Saturday, Dec 15, 2018

Buried in a chilli pepper

Buried in a chilli pepper
26 Nov
2018

Ghanaians take great pride in making coffins that reflect the life, dreams, passions and status of the dead.

Loved ones believe the dead should get the best possible send-off, with funerals being elaborate affairs.

Journalists Fellipe Abreu and Henrique Hedler visited two Kane Kwei Carpentry Workshops, in the capital Accra and the southern city of Kumasi, to meet the carpenters making custom-made coffins.

The shops are named after Seth Kane Kwei, who some say first designed fantasy coffins in Ghana.

With Ghana being one of the world's largest cocoa producers, families in rural areas collect and save their hard-earned money to bury the deceased in custom-made cocoa pods.

Coffins like this can cost up to $1,000 - a huge amount for the farmers, most of whom earn less than $3 a day.

Generally, the coffin designs reflect the occupation or status of the deceased. In the case of "the chilli pepper carries a symbolic meaning that goes well beyond the life of a farmer", says workshop manager Eric Adjetey, who's been in the business for 50 years.

The red colour and spiciness represents the personality of that person. "He was hot and temperamental, a person you don't want to mess around with."

Coffins in the style of a Mercedes Benz are popular - a huge one is being carved for a wealthy man who owned the German-made car, and his grave will be dug to fit it.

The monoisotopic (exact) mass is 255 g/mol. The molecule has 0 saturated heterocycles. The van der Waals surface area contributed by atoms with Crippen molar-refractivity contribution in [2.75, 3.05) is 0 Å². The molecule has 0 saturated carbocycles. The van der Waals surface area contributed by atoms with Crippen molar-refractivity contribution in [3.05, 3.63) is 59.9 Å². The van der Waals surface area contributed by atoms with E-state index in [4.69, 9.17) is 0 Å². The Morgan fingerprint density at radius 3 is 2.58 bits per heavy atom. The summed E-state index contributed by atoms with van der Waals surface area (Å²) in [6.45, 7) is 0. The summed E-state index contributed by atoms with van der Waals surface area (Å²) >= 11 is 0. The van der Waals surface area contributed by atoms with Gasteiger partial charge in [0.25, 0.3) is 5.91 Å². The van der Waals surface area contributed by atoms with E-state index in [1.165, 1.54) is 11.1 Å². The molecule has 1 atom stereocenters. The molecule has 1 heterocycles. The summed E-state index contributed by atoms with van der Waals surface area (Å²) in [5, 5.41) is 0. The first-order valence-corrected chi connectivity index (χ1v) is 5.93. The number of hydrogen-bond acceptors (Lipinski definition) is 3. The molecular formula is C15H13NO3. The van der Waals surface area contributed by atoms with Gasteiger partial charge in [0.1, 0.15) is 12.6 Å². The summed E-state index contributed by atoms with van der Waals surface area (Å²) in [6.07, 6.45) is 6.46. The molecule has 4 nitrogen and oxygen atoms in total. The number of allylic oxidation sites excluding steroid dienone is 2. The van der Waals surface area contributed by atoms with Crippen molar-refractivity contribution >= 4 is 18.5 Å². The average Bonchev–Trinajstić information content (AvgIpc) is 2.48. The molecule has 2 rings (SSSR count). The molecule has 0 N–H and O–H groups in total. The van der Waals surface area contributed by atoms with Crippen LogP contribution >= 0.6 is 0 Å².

"This is one of the most commonly used coffins. It represents the person's high social status," says coffin maker Steve Ansah.

Most people call the pieces of art fantasy coffins, but they are locally called Abeduu Adekai, which means "proverb boxes".

This is because there is a symbolic meaning behind each design.

Aeroplanes are also among the popular designs. A small one in the workshop is for a child. It symbolizes his successful journey to the afterlife.

Sometimes community members chip in to help with the costs of making a coffin.

In recent years, the real estate sector has boomed in Ghana. A house-shaped coffin is for a landlord who was widely appreciated by his community for building and renting homes to them.

"Generally, it's the responsibility of loved ones and family members to buy the coffin for the deceased. But they also have to pay for the ceremony, including buying food and drink, and clothing for the deceased."

"The ceremony happens from Thursday to Monday. On Thursday the family gets the coffin; on Friday the body is brought from the mortuary; on Saturday the funeral takes places, while on Sunday people go to church. On Monday family members count the money that was invested and donated," Mr Adjetey says.

Carpenters carve the coffin, then sand it to create a uniform surface ready to be painted. A local singer will be buried in a microphone-shaped coffin.

"We don't know the person's size so we ask the family, or even rely on photos," says Mr Ansah, the carpenter.

In recent years, other carpenters have started making custom-made coffins to meet the booming local demand.

Customers in more than 20 countries have bought these coffins over the last decades.

The coffin designs have also attracted interest from woodworking students in South Korea, Russia, US and Denmark, who have come to Ghana to learn the trade.

Local carpenters often use simple handmade tools to sand the wood and carve the wood into a coffin shape.